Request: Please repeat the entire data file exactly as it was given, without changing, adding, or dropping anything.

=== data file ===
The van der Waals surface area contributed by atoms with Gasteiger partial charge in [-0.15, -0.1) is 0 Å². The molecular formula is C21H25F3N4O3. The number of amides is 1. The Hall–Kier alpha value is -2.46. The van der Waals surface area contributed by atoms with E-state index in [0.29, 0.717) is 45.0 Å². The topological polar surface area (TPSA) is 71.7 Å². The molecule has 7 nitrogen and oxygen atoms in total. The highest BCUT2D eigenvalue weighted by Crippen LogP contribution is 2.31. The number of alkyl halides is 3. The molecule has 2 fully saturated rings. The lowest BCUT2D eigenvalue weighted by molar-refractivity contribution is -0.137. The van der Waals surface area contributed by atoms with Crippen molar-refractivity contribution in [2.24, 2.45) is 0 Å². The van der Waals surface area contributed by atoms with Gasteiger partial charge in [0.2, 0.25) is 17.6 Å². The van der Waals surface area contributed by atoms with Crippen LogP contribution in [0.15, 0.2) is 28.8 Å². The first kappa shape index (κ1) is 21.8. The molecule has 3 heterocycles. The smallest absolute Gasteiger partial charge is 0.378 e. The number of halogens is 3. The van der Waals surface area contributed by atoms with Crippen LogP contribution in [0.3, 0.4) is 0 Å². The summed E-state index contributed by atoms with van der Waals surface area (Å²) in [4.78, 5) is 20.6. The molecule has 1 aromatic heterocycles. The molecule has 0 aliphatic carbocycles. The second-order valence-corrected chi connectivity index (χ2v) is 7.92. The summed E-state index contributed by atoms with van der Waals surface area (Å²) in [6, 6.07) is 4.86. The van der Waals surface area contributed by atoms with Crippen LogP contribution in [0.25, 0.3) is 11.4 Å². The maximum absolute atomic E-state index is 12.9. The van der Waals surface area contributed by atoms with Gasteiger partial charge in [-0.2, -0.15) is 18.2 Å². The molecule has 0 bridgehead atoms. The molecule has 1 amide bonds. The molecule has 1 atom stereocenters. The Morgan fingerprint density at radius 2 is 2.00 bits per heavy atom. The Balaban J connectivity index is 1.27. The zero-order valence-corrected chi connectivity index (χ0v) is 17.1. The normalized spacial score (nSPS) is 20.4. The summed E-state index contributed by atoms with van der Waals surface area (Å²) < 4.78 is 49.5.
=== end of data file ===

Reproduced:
The van der Waals surface area contributed by atoms with Gasteiger partial charge in [-0.15, -0.1) is 0 Å². The molecular formula is C21H25F3N4O3. The number of amides is 1. The Hall–Kier alpha value is -2.46. The van der Waals surface area contributed by atoms with E-state index in [0.29, 0.717) is 45.0 Å². The topological polar surface area (TPSA) is 71.7 Å². The molecule has 7 nitrogen and oxygen atoms in total. The highest BCUT2D eigenvalue weighted by Crippen LogP contribution is 2.31. The number of alkyl halides is 3. The molecule has 2 fully saturated rings. The lowest BCUT2D eigenvalue weighted by molar-refractivity contribution is -0.137. The van der Waals surface area contributed by atoms with Crippen molar-refractivity contribution in [2.24, 2.45) is 0 Å². The van der Waals surface area contributed by atoms with Gasteiger partial charge in [0.2, 0.25) is 17.6 Å². The van der Waals surface area contributed by atoms with Crippen LogP contribution in [0.15, 0.2) is 28.8 Å². The first kappa shape index (κ1) is 21.8. The molecule has 3 heterocycles. The smallest absolute Gasteiger partial charge is 0.378 e. The number of halogens is 3. The van der Waals surface area contributed by atoms with Crippen LogP contribution in [0.3, 0.4) is 0 Å². The summed E-state index contributed by atoms with van der Waals surface area (Å²) in [4.78, 5) is 20.6. The molecule has 1 aromatic heterocycles. The molecule has 0 aliphatic carbocycles. The second-order valence-corrected chi connectivity index (χ2v) is 7.92. The summed E-state index contributed by atoms with van der Waals surface area (Å²) in [6, 6.07) is 4.86. The van der Waals surface area contributed by atoms with Crippen LogP contribution in [0.25, 0.3) is 11.4 Å². The maximum absolute atomic E-state index is 12.9. The van der Waals surface area contributed by atoms with Gasteiger partial charge in [-0.2, -0.15) is 18.2 Å². The molecule has 0 bridgehead atoms. The molecule has 1 amide bonds. The molecule has 1 atom stereocenters. The Morgan fingerprint density at radius 2 is 2.00 bits per heavy atom. The Balaban J connectivity index is 1.27. The zero-order valence-corrected chi connectivity index (χ0v) is 17.1. The normalized spacial score (nSPS) is 20.4. The summed E-state index contributed by atoms with van der Waals surface area (Å²) < 4.78 is 49.5.